Vegetables and Vengeance*: The villagers of Peridale are excited to uncover the secrets of the past when a time capsule dating back to 1959 is dug up, but things soon take a turn for the worst. The time capsule contains a skeleton, leading Julia South-Brown into another mystery! Who does the skeleton belong to, and why has it been buried under the village green for 60 years?


The following series, “Scarlet Cove”, is partly written by the same author as the “Peridale Café Mystery” series, namely by Agatha Frost. The second writer here is Evelyn Amber. Again, there is a woman around forty who moves to a small town in order to start a new life. In this case Liz retired from her job as a detective and wants to devote herself to painting and selling arts supplies. That obviously doesn’t work out as planned because she stumbles upon several murder cases – and solves them. I was right in a mystery novel mood this spring and can only recommend both series.

Dead in the Water*: When Liz Jones retired as a detective at the age of forty-two and moved to the beautiful fishing town of Scarlet Cove to pursue her passion of opening an arts and crafts store, she did not expect the murder and lies of the big city to follow her. Only days after starting her new life, Liz finds herself tangled in a web of death and deception when she pulls the body of a fisherman from the sea, but what appears at first to be a drunken accident soon reveals itself to be something much worse: poison!

Castle on the Hill*:On the night before Halloween, the people of Scarlet Cove annually gather at the castle on the hill in hopes of spotting the headless spirits that are rumoured to stalk the grounds. What starts off as a silly legend for ex-detective, Liz Jones, soon becomes all too real when she discovers a severed head. Her hopes of settling into her new home on the coast are once again hampered when she is dragged into another murder investigation.

Stroke of Death*:Liz Jones moved to Scarlet Cove six months ago for a fresh start away from her detective life in the city. In that time, she has opened an arts and crafts shop, adopted a dog, made friends, and even found a farmer boyfriend. When she takes on her latest project of forming an art group, she does not expect it to land her back in the middle of another murder investigation, but that is precisely what happens.


And another mystery novel. I didn’t like this one as much as the others because the beginning was rather slow. I also couldn’t relate to Goldy as much as to the other female characters. Nevertheless her solving the murder case was entertaining.

Dying for Chocolate*: Meet Goldy Bear: a bright, opinionated, wildly inventive caterer whose personal life has become a recipe for disaster. She’s got an abusive ex-husband who’s into making tasteless threats, a rash of mounting bills that are taking a huge bite out of her budget, and two enticing men knocking on her door.
Now determined to take control of her life, Goldy moves her business and her son to ritzy Aspen Meadow Country Club, where she accepts a job as a live-in cook. But just as she’s beginning to think she’s got it made–catering decadent dinners and posh society picnics and enjoying the favors of Philip Miller, a handsome local shrink, and Tom Shulz, her more-than-friendly neighborhood cop–the dishy doctor inexplicably drives his BMW into an oncoming bus.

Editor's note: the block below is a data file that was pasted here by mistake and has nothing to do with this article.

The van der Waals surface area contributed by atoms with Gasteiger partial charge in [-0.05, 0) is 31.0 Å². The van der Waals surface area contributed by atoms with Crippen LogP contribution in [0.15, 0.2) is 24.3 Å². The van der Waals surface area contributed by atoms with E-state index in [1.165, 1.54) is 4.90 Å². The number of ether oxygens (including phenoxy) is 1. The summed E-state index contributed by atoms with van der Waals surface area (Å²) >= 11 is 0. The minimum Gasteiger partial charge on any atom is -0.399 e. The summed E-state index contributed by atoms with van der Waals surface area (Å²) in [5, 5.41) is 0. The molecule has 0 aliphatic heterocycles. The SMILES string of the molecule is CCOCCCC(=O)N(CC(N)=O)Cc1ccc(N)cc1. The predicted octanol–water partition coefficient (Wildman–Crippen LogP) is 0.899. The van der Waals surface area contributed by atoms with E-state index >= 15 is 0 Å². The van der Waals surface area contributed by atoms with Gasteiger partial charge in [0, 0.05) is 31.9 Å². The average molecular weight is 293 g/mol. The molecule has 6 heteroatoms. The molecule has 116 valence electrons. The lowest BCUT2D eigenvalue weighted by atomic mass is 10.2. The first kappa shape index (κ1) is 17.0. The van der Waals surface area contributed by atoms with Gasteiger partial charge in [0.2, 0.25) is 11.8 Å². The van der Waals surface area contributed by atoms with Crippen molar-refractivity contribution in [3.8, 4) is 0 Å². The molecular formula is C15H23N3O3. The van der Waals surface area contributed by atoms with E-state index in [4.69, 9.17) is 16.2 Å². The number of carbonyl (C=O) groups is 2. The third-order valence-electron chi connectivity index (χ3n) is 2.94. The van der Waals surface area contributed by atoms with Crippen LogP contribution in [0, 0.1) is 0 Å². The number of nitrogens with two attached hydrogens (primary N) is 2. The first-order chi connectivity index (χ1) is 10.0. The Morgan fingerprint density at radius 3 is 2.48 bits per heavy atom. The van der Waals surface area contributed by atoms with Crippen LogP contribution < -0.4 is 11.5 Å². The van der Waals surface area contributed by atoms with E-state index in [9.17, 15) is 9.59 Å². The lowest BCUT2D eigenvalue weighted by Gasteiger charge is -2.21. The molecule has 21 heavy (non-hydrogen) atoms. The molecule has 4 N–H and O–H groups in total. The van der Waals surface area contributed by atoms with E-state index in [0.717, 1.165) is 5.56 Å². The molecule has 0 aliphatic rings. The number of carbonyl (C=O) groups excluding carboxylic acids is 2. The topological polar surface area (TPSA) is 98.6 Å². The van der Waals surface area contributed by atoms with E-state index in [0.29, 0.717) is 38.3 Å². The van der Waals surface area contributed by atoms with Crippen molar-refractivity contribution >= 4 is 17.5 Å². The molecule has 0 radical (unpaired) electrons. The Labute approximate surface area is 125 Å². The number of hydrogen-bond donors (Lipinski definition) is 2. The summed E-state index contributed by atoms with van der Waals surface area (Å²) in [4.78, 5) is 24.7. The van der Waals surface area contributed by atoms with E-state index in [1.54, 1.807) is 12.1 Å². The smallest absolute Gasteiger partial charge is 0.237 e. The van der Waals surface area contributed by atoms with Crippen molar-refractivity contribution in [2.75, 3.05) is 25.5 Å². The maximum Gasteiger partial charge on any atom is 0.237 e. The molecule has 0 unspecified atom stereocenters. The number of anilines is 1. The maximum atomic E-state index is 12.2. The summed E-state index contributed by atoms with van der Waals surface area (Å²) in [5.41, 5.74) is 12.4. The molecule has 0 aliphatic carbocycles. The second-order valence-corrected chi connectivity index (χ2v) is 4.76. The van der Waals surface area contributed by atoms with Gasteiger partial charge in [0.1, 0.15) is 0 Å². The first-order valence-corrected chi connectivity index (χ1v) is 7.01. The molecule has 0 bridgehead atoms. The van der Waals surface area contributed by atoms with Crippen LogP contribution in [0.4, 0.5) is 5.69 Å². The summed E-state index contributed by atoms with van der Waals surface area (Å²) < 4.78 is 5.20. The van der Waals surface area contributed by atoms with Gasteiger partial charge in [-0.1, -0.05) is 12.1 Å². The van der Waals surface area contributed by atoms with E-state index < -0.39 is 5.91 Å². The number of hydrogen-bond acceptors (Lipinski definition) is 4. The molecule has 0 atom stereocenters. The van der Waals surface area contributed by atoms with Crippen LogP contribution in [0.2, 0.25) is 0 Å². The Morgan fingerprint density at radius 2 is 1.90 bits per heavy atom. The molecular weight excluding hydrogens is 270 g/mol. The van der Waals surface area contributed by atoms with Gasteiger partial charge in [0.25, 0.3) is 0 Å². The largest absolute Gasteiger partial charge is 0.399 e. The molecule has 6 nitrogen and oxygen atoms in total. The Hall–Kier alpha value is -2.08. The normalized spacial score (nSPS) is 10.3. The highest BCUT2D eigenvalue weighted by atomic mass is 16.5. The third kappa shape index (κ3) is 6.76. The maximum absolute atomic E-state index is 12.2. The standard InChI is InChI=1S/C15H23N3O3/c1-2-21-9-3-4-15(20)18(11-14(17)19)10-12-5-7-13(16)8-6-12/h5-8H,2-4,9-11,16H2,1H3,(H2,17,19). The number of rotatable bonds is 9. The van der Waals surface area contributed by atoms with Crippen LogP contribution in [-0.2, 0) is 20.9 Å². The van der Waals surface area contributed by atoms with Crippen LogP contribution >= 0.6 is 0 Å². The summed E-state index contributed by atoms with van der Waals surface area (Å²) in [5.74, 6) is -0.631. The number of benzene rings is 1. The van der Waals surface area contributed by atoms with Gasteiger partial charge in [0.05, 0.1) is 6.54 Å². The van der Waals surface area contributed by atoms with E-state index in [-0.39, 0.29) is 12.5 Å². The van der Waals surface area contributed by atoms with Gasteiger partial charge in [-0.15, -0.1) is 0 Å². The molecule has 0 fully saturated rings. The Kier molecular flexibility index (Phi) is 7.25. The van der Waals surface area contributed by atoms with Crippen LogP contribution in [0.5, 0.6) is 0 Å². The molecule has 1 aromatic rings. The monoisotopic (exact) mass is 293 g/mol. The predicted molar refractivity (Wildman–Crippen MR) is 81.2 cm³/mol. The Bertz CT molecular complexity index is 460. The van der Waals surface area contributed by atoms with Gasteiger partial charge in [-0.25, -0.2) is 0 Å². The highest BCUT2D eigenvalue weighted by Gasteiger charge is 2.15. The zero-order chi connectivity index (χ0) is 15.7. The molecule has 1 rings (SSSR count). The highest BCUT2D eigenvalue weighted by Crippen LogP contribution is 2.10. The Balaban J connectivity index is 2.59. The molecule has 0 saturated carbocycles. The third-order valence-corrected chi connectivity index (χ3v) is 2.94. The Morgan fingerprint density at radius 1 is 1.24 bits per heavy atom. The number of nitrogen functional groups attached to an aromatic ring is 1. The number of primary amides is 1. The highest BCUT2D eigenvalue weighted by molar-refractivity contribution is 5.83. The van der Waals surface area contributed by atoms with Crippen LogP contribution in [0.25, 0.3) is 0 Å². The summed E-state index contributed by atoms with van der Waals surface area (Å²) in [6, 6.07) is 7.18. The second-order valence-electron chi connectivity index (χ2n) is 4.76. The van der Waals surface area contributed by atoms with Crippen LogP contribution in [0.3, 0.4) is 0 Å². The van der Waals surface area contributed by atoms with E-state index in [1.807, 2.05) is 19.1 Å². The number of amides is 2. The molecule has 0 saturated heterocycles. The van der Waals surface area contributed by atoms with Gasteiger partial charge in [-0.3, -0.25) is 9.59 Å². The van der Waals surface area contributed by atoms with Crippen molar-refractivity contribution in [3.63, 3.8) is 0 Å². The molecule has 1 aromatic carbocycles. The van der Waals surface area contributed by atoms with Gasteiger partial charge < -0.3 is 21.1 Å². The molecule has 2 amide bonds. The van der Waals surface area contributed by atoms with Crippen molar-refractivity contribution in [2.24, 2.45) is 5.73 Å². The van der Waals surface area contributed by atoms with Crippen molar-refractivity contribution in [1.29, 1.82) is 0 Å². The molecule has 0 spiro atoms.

Convinced that Philip’s bizarre death was no accident, Goldy decides to do a little investigating of her own. But sifting through the unpalatable secrets of the dead doc’s life will toss her into a case seasoned with unexpected danger and even more unexpected revelations–the kind that could get a caterer and the son she loves. . .killed.


Finally I read “The Diary of Anne Frank” again because I discussed it with one class in middle school. I still remember how fascinated and deterred I felt when I read the diary for the first time when I had just become a teenager. To me it is a very important piece of literature and it is a great starting point to talk about many different aspects, e.g. Anne’s character (which I actually don’t find very nice), her life before and during Nazi time, and historic facts about the Nazis. In times like these where the extreme right has unfortunately become popular and socially acceptable again, it is important to talk about the past and why we should never want to repeat it.

Das Tagebuch der Anne Frank*: Discovered in the attic in which she spent the last years of her life, Anne Frank’s remarkable diary has become a world classic—a powerful reminder of the horrors of war and an eloquent testament to the human spirit.
In 1942, with the Nazis occupying Holland, a thirteen-year-old Jewish girl and her family fled their home in Amsterdam and went into hiding. For the next two years, until their whereabouts were betrayed to the Gestapo, the Franks and another family lived cloistered in the “Secret Annexe” of an old office building. Cut off from the outside world, they faced hunger, boredom, the constant cruelties of living in confined quarters, and the ever-present threat of discovery and death. In her diary Anne Frank recorded vivid impressions of her experiences during this period. By turns thoughtful, moving, and surprisingly humorous, her account offers a fascinating commentary on human courage and frailty and a compelling self-portrait of a sensitive and spirited young woman whose promise was tragically cut short.


© janavar